October 31, 2006
I received an interesting e-mail a few minutes ago — looks like Google bought JotSpot, the company that hosts my wikis. My business more-or-less runs entirely on Google services, so hopefully this will blend right in with the rest of the tools I use on a daily basis.
October 20, 2006
October 19, 2006
Yesterday, The Wife and I were running errands when we noticed a class of middle schoolers standing in a field near our house. The teacher was fiddling with a 2-liter soda bottle equipped with fins: a class-built water rocket. We watched as they filled it up, pumped it up, and with a cheer, launched it into the sky. It was great — an inexpensive, interactive, and exciting demonstration of physics at work. Instead of falling asleep over a book, these kids were screaming about the joys of Newton’s Third Law.
Now that’s education.
October 18, 2006
If you’re looking for a Skype-friendly handset, check out IPEVO. The shopping experience was very simple — a limited number of attractive products at good prices. They shipped our order within 5 hours of receiving it, without any special rush delivery instructions.
That wouldn’t be surprising if it were a small, eager startup, but that isn’t the case — it’s run by a publicly traded business that operates one of the largest shopping portals in Taiwan. Good job.
(I’ll review the handset when it arrives)
October 12, 2006
eWeek is reporting that a standard has been submitted for how product data is sent to price/product comparison search engines, like Froogle and Shopzilla. This is a good maneuver — I currently maintain about 20 modules for transmitting product information to these web sites, all of which require regular attention as the submission methods and file formats change.
I’m not going to hold my breath for the implementation, however. It’s a great idea for simplifying the lives of e-commerce developers, but comparison search engines are still immature and extremely competitive. My guess is that if the standards stick, it’ll take a year for it to be really useful for developers — after the big sites all decide to get on board.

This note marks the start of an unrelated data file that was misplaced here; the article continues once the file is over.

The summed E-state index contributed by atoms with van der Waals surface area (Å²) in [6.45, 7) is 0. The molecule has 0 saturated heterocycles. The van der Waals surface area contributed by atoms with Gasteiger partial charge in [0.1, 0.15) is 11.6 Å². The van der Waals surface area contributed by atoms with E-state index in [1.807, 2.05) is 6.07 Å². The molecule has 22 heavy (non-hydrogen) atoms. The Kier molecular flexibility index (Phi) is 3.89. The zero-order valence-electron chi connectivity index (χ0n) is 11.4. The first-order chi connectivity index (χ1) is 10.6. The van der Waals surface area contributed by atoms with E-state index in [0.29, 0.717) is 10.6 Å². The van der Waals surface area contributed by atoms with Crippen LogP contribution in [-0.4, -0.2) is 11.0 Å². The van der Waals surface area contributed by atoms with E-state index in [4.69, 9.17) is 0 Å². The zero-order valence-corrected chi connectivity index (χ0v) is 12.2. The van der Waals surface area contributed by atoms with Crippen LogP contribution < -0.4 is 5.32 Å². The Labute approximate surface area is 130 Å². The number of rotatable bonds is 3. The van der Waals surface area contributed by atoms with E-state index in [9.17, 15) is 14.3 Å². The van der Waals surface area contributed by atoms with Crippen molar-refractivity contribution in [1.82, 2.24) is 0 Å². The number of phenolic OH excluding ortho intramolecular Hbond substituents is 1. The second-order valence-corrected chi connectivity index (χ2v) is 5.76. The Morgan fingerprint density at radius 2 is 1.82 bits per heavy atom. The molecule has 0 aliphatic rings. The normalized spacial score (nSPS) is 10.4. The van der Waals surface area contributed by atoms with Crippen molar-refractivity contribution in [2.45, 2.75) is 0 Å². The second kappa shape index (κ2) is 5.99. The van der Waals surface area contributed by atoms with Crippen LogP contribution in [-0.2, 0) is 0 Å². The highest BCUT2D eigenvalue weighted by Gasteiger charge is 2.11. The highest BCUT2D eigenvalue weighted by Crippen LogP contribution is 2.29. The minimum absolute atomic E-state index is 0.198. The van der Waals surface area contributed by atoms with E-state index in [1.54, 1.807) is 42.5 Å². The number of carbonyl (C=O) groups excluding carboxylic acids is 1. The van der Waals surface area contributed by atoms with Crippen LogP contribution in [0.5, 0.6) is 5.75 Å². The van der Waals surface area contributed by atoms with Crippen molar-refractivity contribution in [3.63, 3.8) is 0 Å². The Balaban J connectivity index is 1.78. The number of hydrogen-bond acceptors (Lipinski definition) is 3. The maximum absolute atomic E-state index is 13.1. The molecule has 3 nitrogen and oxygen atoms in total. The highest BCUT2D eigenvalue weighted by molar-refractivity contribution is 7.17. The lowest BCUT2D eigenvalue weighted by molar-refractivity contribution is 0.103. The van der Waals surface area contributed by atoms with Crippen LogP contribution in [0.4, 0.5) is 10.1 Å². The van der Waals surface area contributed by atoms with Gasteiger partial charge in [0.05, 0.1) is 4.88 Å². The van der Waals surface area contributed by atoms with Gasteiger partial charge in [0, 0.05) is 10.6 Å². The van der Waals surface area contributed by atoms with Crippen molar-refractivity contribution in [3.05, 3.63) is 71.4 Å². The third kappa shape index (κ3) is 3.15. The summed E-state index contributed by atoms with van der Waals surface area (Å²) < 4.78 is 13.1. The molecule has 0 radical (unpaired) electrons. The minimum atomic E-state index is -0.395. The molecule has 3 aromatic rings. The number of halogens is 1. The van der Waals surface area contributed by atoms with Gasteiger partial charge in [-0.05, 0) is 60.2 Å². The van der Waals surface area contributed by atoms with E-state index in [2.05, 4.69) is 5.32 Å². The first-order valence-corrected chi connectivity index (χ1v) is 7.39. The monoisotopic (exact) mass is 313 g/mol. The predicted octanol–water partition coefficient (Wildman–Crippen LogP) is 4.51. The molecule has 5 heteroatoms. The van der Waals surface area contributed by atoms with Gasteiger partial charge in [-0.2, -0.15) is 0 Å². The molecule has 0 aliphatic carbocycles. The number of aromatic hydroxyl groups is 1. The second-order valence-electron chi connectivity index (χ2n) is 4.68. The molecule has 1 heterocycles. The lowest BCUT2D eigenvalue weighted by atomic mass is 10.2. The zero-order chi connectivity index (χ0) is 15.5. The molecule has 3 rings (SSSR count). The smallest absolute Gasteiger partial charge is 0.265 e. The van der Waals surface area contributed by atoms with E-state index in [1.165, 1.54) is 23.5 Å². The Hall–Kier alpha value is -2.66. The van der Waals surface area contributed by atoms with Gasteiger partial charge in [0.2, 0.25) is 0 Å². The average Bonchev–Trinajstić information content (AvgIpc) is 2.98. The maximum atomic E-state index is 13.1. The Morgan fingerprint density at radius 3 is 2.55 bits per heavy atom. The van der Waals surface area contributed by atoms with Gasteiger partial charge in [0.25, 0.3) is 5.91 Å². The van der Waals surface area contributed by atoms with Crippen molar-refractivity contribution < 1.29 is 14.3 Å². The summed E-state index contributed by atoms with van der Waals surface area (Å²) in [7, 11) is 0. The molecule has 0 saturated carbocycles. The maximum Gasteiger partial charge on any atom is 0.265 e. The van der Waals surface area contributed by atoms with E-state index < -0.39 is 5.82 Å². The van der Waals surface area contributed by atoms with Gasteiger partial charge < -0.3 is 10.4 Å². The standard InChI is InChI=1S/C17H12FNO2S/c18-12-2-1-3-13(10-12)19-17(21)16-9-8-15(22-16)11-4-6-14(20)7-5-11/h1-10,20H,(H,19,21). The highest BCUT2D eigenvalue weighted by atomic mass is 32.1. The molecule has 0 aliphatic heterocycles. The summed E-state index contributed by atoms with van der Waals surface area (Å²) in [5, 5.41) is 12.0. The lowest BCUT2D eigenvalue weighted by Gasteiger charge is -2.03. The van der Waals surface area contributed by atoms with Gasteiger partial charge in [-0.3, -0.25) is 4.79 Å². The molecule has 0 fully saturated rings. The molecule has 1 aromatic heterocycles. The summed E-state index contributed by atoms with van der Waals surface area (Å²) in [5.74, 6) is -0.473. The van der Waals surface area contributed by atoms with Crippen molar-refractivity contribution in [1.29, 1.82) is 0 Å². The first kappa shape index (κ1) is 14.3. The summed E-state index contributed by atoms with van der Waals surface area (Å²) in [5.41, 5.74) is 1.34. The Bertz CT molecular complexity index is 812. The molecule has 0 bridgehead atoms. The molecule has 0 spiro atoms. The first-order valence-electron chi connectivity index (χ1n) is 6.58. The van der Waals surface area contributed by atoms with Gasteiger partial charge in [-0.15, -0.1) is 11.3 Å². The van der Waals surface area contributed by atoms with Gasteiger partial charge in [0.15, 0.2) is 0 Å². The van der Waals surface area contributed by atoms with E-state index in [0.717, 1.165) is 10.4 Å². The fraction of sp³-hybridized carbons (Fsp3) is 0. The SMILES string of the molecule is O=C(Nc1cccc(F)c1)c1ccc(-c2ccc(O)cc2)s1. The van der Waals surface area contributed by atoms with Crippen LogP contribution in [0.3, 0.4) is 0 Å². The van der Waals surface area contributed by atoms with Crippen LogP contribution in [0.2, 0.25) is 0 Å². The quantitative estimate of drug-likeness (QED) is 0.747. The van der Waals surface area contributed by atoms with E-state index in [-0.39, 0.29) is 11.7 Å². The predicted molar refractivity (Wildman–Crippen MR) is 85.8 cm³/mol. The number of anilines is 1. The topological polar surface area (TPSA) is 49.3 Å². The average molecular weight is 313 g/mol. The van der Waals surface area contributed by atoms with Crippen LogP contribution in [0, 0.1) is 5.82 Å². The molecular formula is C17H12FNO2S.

Regardless, I’ll lobby for anything that makes my life easier!
October 5, 2006
A lot of people pay a lot of money for a lot of bad advice for higher rankings in search engines. It seems like you can’t throw a rock without hitting a breathless search engine consultant, touting MASSIVE AMOUNTS OF TRAFFIC and REALLY AWESOME BUZZWORDS.
These are the New Internet Hucksters.
Now, search engine optimization and marketing isn’t completely worthless — I’ve seen healthy improvements that can come from embracing a few simple practices when building your web site. The point is that they’re simple practices, and only a piece of the much larger marketing puzzle.
So, how can you spot one of the good marketing gurus, and dodge the hucksters?
Hucksters focus on your website. Gurus focus on your competitors. Chances are, you’re not the market leader .. so you better start paying attention to the dogs leading the pack. Where are they advertising? What products are they promoting? What’s on the front page of their web site? Who links to them? Terribly ugly web sites can see a significant improvement in sales after they start emulating the other practices of the market leaders, without updating a single line of code.
Hucksters focus on traffic. Gurus focus on sales. Why? Because traffic is expensive, and sales make you money. Here’s an example: Lets say you sell shoes. To drive traffic to your site, you buy advertising around the word “adidas.” Very visible … very expensive … and most of your visitors probably aren’t interested in buying what you’re selling. Instead of “adidas,” focus on the people who are shopping for a pair of “adidas Campus ST” shoes, which you conveniently have in stock at a reasonable price. Focusing your marketing on specifically what you’re selling is the path to sales, not driving the hordes to your doorstep.
Hucksters tell you about your market. Gurus listen. Unless your consultant has experience in your market, don’t let them tell you people’s buying habits or industry trends. A guru will listen to your experiences with your customers, and use their expertise to figure out the best ways to reach them. And this leads directly into the next point:
Hucksters sell an easy solution. Gurus take the time to understand your problems. Retail is not easy. Managing a store is not easy. Understanding customers is not easy. Making a profit is not easy, and becoming a market leader is damn near impossible. A guru will help you figure out a long term strategy, and knows that it takes more than a few hat tricks to make your business successful on the Internet.
Anyone who tells you otherwise is a huckster.